Working Paper: The Effects of Non-Big 4 Mergers on Audit Efficiency and Audit Market Competition

​Paper Author: Andrew Kitto

Abstract: Regulators and economists are often concerned with mergers and acquisitions (M&A) because of their potential to reduce competition by decreasing the number of suppliers and consolidating market share. However, Stigler (1955) points out that in certain situations, mergers may increase competition even when they raise concentration and reduce an already small number of suppliers. This situation may arise when smaller firms are relatively inefficient and can only reasonably compete with larger rivals by merging. In this study, I examine whether mergers between small and midsize accounting firms influence audit market competition by increasing the number of firms that can efficiently compete for public clients. Using a proprietary dataset provided by the PCAOB, I find evidence that in-market mergers (involving auditors that operate in the same geographic market) generate efficiencies that are reflected in a post- merger reduction in audit hours but not audit quality. Mergers benefit clients because cost-savings are passed on to clients in the form of lower prices rather than captured as economic rents. In contrast, I find no evidence of efficiencies resulting from out-of-market mergers, suggesting that it may be difficult to create synergies when auditors do not have overlapping operations. Collectively, these findings suggest that in-market mergers create efficiencies and bring new aggressive competition to the U.S. public- company audit market.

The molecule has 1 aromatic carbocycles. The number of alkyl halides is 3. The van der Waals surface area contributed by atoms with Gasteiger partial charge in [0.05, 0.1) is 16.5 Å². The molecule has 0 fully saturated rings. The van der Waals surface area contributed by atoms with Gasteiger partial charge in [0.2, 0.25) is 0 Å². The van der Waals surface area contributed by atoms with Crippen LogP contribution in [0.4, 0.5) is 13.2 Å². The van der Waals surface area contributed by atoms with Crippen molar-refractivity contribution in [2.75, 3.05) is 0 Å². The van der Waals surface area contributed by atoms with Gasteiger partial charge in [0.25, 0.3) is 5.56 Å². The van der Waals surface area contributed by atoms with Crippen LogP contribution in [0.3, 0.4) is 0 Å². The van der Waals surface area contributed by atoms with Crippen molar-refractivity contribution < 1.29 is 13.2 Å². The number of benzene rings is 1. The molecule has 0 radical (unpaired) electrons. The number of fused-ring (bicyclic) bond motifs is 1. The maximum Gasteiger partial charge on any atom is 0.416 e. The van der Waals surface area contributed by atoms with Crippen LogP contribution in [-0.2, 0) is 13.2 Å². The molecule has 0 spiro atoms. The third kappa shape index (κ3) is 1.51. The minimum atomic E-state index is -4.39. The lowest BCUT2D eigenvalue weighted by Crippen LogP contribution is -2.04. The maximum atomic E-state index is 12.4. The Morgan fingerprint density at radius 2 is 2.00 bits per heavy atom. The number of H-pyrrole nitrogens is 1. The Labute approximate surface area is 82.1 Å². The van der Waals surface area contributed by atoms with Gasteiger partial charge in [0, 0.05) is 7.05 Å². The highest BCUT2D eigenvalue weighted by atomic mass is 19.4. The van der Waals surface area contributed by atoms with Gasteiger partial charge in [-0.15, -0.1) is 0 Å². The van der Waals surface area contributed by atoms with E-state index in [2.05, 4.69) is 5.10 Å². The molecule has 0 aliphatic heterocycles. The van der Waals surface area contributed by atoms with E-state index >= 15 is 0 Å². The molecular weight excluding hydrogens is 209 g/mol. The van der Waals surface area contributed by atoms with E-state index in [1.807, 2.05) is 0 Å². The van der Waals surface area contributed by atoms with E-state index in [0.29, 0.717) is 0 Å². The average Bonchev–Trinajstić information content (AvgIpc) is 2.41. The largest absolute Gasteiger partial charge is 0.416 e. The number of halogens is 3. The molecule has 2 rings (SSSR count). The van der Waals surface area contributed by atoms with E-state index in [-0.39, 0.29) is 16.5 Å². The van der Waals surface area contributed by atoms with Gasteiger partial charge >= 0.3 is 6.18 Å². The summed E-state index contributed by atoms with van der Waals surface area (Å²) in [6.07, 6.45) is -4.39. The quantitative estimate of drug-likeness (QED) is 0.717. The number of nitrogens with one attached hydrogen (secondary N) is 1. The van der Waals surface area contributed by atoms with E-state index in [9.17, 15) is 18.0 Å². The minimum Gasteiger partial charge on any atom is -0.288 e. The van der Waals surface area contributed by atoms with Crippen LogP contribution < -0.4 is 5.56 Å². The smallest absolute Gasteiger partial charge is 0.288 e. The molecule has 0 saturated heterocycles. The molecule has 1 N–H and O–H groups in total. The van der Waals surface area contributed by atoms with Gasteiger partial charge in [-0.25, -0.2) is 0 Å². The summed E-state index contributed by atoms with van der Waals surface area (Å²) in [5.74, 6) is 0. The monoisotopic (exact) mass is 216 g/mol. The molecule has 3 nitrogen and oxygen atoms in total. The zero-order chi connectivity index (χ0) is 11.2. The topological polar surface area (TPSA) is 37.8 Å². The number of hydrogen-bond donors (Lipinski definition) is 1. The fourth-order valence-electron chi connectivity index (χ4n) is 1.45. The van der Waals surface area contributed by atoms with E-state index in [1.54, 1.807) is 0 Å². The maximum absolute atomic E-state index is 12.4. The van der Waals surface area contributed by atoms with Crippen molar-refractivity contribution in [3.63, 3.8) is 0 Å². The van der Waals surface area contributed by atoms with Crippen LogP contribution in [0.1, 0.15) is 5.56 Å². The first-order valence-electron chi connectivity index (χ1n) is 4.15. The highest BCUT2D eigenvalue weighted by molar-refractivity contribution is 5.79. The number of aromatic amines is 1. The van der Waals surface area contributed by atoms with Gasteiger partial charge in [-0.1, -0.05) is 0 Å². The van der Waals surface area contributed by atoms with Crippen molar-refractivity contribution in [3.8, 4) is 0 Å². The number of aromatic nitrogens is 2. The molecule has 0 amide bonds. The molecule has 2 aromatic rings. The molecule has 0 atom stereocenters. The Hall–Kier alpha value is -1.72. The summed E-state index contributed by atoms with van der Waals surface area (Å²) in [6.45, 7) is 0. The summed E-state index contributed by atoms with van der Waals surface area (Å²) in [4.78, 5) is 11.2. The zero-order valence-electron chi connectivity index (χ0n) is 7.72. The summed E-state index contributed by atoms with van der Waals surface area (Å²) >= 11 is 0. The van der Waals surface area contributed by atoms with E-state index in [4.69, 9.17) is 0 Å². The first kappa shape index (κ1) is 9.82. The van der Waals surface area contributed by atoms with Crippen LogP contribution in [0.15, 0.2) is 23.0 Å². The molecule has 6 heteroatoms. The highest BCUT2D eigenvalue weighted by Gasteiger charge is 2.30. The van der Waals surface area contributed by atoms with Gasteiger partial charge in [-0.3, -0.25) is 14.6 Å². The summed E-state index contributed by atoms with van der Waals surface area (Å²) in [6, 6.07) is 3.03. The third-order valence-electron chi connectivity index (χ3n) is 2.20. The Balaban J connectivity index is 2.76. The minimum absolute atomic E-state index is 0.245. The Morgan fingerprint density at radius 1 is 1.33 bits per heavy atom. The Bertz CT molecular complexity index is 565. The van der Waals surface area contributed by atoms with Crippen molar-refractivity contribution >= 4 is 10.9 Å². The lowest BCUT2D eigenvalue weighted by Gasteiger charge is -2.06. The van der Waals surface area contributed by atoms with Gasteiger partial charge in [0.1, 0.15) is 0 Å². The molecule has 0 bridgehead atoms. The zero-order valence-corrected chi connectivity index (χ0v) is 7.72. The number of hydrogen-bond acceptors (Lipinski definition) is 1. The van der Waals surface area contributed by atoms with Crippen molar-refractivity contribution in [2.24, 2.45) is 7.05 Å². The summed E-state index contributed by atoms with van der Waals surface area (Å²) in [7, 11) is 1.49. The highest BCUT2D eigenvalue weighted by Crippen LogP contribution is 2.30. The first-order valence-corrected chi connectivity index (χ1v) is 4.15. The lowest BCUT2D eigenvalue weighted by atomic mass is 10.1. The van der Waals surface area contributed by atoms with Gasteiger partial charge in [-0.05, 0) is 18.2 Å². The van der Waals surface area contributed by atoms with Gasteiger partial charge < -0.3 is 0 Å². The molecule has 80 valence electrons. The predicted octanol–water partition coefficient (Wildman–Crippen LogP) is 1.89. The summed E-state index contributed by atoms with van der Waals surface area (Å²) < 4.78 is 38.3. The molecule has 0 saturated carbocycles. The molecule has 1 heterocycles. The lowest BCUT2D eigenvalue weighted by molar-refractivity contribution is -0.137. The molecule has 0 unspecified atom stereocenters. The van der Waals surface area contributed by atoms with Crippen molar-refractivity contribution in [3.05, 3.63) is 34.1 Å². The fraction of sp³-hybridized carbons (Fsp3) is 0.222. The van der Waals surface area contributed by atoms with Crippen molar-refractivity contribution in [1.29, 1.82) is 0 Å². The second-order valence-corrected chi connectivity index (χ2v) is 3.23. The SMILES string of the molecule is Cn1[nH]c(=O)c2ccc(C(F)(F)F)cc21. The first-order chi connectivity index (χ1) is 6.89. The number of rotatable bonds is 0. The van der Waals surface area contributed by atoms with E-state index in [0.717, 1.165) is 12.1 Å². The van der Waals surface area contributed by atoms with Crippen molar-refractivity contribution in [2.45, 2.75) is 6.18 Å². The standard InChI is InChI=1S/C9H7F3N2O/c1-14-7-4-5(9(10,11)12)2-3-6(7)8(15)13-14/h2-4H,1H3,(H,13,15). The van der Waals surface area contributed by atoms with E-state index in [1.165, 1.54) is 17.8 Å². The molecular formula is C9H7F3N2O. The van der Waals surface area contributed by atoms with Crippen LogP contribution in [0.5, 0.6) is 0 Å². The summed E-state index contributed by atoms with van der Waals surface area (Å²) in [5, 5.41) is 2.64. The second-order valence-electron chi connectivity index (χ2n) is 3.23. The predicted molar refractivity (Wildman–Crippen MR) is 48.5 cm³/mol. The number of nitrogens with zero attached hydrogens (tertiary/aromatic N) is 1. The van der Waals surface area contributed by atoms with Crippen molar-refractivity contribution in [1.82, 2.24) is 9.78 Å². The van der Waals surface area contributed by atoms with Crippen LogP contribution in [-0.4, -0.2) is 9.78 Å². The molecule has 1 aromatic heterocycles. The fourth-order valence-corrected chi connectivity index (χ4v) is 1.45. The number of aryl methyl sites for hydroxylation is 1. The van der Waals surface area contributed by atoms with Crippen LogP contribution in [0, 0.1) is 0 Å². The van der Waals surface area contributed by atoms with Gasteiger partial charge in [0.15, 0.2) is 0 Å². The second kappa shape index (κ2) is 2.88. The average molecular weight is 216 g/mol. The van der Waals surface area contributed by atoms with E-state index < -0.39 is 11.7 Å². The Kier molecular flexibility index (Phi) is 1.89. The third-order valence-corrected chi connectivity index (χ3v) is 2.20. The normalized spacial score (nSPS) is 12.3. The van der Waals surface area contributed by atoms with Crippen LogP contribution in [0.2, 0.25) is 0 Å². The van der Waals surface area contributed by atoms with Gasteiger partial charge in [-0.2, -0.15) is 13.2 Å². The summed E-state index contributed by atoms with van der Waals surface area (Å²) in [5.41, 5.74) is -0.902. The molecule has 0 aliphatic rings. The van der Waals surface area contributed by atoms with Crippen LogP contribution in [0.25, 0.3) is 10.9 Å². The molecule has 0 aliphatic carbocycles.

Download the Paper


The economic research fellows and staff economists generate high-quality working papers that inform the oversight activities of the PCAOB and are disseminated to stimulate discussion and critical comment to the benefit of the public. Working papers are preliminary materials that have not been approved by the Board and reflect only the views of the author(s).

The research topics of economic research fellows, including a description of any nonpublic data sets required for research, are presented to the Board for approval and research papers are reviewed to confirm that the topic of the paper is consistent with the researcher's proposal. That review does not, however, encompass an evaluation of the conclusions reached by researchers.